One dead, several injured in Beirut clashes
One person was killed and several were injured Sunday outside the Iranian Embassy in the Lebanese capital as protesters prepared to launch a demonstration over Hezbollah’s military intervention in neighboring Syria.
A Daily Star journalist on the scene saw men in black shirts with yellow ribbons around their arms shoving protesters away from the site as they exited buses some 200 meters from the embassy complex.
The protesters had barely time to raise their banners before they were beaten up, and several were injured with sticks, he said.
Several of the men in black shirts then opened fire in the air to disperse the demonstrators. They fired over two dozen shots.
The Lebanese Option Gathering had planned to demonstrate outside the embassy against Hezbollah’s military role in Syria.
In a statement, the Lebanese Army said a citizen was killed as a result of a fight outside the embassy.
“Upon the arrival of a convoy belonging to a political side in Bir Hassan for a protest outside the Iranian Embassy over the ongoing events in Syria, a fight broke out between members of the convoy and some citizens during which one of the individuals opened fire using a pistol that led to the serious wounding of a citizen who later died,” the military said.
The founder of the Lebanese Option Gathering, Ahmad al-Asaad, identified the fatality as Hashem Salman, who headed the party’s student committee.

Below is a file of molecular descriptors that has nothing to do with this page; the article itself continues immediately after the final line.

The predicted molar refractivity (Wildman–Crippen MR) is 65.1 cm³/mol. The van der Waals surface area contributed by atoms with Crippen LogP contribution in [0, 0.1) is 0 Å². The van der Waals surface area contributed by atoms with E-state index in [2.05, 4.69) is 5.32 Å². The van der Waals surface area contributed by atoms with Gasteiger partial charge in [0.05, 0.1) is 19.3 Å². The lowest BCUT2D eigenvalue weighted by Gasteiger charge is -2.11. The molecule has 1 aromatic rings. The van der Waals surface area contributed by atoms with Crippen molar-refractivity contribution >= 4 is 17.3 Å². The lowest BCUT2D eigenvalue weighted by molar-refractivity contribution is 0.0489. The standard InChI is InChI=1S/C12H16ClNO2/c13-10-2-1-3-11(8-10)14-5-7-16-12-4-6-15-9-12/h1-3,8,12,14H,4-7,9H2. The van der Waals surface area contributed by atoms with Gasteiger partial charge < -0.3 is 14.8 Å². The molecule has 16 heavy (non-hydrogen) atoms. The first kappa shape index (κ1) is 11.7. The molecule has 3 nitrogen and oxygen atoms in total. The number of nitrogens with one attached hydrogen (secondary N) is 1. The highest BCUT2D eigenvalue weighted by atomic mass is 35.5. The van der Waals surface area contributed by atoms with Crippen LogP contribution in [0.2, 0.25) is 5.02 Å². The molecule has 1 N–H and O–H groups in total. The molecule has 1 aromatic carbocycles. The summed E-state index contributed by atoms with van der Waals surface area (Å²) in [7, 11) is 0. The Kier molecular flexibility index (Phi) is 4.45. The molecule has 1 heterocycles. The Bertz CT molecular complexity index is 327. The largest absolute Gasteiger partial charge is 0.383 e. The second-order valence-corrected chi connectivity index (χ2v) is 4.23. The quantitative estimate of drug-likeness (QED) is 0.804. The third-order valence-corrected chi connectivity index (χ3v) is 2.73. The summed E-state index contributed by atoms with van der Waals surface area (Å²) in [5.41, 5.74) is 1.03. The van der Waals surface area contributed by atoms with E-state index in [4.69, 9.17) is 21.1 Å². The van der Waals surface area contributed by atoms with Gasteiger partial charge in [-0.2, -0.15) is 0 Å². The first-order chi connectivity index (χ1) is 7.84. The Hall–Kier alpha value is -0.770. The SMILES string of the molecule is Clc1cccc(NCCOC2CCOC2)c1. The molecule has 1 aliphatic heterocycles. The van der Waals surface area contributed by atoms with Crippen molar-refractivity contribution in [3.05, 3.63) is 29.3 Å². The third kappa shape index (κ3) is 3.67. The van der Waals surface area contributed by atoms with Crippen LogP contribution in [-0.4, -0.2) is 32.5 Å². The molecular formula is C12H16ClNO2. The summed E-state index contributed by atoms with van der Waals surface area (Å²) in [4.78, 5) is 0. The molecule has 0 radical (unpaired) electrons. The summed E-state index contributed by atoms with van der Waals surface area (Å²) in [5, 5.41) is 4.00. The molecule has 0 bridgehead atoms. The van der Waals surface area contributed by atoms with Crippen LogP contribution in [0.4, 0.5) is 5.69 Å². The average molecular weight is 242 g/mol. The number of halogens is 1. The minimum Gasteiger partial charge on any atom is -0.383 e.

The incident at the Iranian Embassy coincided with a sit-in at the Central Beirut District which was also held to protest Hezbollah’s involvement in the Syrian conflict.
Several hundred protesters gathered in Martyrs’ Square despite a heavy security presence to protest against Hezbollah fighters battling with President Bashar Assad’s forces against the rebels.
Demonstrators carried the Lebanese national flag and the flag of the National Liberal Party as well as the flag of the Syrian opposition. Individual protesters could also be seen waving the Islamist and Turkish flags.
Although none of the major parties mobilized their bases, many of the protestors said they had come with political groups, albeit as local or youth chapters.
"Hezbollah wants to drag us into a war that doesn't concern us," said Ali Ahmed, 19, a Future Movement supporter from al-Tarik al-Jadideh.
"I came to tell [Sayyid Hasan] Nasrallah...your battle is not in Syria, it's not in Qusair, it's not in Dariyah, your battle is in Palestine and South Lebanon, so don't bring a sectarian war to Syria," said Saad, a young Syrian from Aleppo who came with his family but declined to give his last name.
Rabieh Dandeshli, an official with Al-Jamaa al-Islamiya said he came to offer his personal support although the party was not officially participating in the demonstration.
"There is a silent majority in Lebanon who are against any Lebanese party interfering in Lebanon," he said, adding that Lebanese mobilization should be limited to assisting Syrian refugees in Lebanon.
Both sides in the Syrian crisis have accused the other of relying on foreign intervention, with Qatar and other Gulf and Western states supporting the rebels, and Iran and Russia supporting Assad.
Hezbollah recently confirmed its own involvement in Syria’s two-year conflict, with Syrian government forces supported by Hezbollah fighters retaking the border town of Qusair on Wednesday after a three-week offensive against rebels there.